How governmental nudge units influence citizens’ decision-making through the design of policy choice architecture
Nudging is nothing new. Consumer product marketing and advertising organizations have been big “nudge units” for a long time: Think of the average supermarket with its special promotion stands or its sweets section next to the cash counters. In this supermarket, even the most rational decision-maker finds himself on a permanent stage for nudging, in other words, for being gently pushed on purpose into a certain direction of behavior by seemingly circumstantial arrangements, even if these are not overly obtrusive or forcing him into a final decision. This has become an accepted reality for most consumers, often overwhelmed by an excessive supply of choices anyway.
On top of what is done in the commercial domain, there has been an increasing focus on building these nudges into the public sector and into public policy making, much influenced by the American behavioral scientists Richard Thaler and Cass Sunstein (cf. R. Thaler, C. Sunstein (2008): “Nudge: Improving Decisions About Health, Wealth, and Happiness”, Yale University Press, New Haven & London). Based on the idea that people often take decisions which are contrary to what is in their best interest, a government can hence give its citizens a nudge in the right direction by presenting the available choices in a different manner.
Take organ donations: There are basically two policy options – either a citizen actively declares his willingness to be a donor or this citizen is automatically signed up as a donor unless he expressly objects to this. In both cases the choice is made by the individual in the end, but a simple modification of the decision architecture from “opting-in” to “opting-out” can already have a significant impact on the result, considering typical donation rates at around 15% for opt-in countries such as Germany or the Netherlands and rates often exceeding 90% for opt-out countries like Austria or Belgium (cf. S. Davidai, T. Gilovich, L. Ross (2012): “The meaning of default options for potential organ donors”, Proceedings of the National Academy of Sciences, vol. 109, no. 38, pp. 15201–15205).
This also challenges the assumption that citizens’ behavior can only be changed through legislation, regulations, or law enforcement. Instead, Thaler and Sunstein – using the term “libertarian paternalism” – consider both freedom of choice and a change in behavior simultaneously possible with nudging, and do not see it as an oxymoron.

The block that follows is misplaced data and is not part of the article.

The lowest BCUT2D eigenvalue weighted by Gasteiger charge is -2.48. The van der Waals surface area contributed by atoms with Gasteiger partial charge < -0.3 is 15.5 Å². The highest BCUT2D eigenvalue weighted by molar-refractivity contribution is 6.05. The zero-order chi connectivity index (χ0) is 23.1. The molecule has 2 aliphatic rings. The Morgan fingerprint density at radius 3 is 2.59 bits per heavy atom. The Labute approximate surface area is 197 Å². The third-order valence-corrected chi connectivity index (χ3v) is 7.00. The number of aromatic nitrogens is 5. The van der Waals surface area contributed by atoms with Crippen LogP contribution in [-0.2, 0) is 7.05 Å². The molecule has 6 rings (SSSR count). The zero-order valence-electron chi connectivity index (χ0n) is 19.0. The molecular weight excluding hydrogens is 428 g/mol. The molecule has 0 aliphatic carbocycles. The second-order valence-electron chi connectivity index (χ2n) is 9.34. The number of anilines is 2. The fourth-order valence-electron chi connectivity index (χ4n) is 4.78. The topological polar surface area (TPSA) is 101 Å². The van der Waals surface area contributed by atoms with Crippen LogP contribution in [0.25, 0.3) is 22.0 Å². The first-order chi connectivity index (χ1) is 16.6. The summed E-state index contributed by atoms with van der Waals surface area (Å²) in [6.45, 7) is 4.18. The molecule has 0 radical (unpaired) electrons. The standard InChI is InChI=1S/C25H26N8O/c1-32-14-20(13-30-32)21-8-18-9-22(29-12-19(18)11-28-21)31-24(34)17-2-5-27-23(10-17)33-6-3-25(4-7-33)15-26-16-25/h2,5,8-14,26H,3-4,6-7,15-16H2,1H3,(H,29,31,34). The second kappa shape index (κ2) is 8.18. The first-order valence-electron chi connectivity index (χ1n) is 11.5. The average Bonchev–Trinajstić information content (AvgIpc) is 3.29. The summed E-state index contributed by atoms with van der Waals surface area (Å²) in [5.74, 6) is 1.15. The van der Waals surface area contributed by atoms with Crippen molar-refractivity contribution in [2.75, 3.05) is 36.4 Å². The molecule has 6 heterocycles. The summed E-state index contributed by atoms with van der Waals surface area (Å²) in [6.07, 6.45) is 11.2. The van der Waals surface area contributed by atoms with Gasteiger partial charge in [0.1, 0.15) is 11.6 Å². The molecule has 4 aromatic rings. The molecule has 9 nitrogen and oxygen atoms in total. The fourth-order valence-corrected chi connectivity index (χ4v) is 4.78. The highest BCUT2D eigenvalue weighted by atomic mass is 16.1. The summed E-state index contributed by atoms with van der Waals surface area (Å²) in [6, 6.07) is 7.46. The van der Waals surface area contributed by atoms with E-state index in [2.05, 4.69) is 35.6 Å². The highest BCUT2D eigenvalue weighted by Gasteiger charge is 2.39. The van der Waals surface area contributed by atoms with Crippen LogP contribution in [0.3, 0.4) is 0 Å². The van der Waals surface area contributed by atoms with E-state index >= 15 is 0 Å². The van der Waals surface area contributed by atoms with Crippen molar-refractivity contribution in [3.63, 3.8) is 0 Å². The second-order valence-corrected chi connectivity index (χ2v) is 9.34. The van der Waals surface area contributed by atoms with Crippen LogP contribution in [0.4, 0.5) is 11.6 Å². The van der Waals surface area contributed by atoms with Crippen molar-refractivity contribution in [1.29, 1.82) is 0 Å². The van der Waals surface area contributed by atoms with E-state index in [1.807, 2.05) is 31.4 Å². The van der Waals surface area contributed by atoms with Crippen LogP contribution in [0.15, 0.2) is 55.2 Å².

The very practical potentials and consequences of nudging for policy makers have led to the creation of so-called governmental “nudge units” in recent years, and several leading behavioral economists, including legal scholar Sunstein, have been asked by their governments to support alternative choice architectures of policy projects in various domains. One of the most prominent examples for such a nudge unit is the “Behavioural Insights Team” in the UK. It was launched in 2010 under Cameron and has now become a social purpose vehicle less dependent on the UK government. Similar initiatives were put in place in the US under Obama, addressing a wide number of topics ranging from health care and financial reform to energy efficiency. More recently, since 2014, Germany has also established a unit operating under the header “Governing effectively”, and other countries or even international organizations such as the World Bank are looking at nudging.
As an example, nudges were used in the US to solve significant “Affordable Care Act” sign-up issues that people encountered in the healthcare marketplaces. Being overwhelmed by the available options on these marketplaces, most citizens would not be able to choose the best and most cost-effective policy for themselves without the help of an improved choice architecture. A 2013 study estimated that the implementation of re-designed principles such as “smart” defaults and online calculators not only helped eradicating citizens’ mental accounting or status quo biases, but would generate savings of about US$10bn per year for insurance purchasers and taxpayers (cf. EJ. Johnson, R. Hassin, T. Baker, AT. Bajger, G. Treuer (2013): “Can Consumers Make Affordable Care Affordable? The Value of Choice Architecture.” PLoS, ONE 8(12): e81521. doi:10.1371/ journal.pone.00815).
However, such studies and their conclusions also raise questions and doubts on nudging, especially in politics: Isn’t the notion of paternalism the exact opposite of a mature, informed citizen who can decide what he wants to achieve? How can nudging guarantee freedom of choice? How transparent should nudges be, especially if they lose effectiveness once people have understood the mechanisms behind them? What is a good and what is a bad nudge? And is this concept of influencing behavior compatible with our democratic and ethical principles?
Whatever the answers, chances are that you might already have been nudged.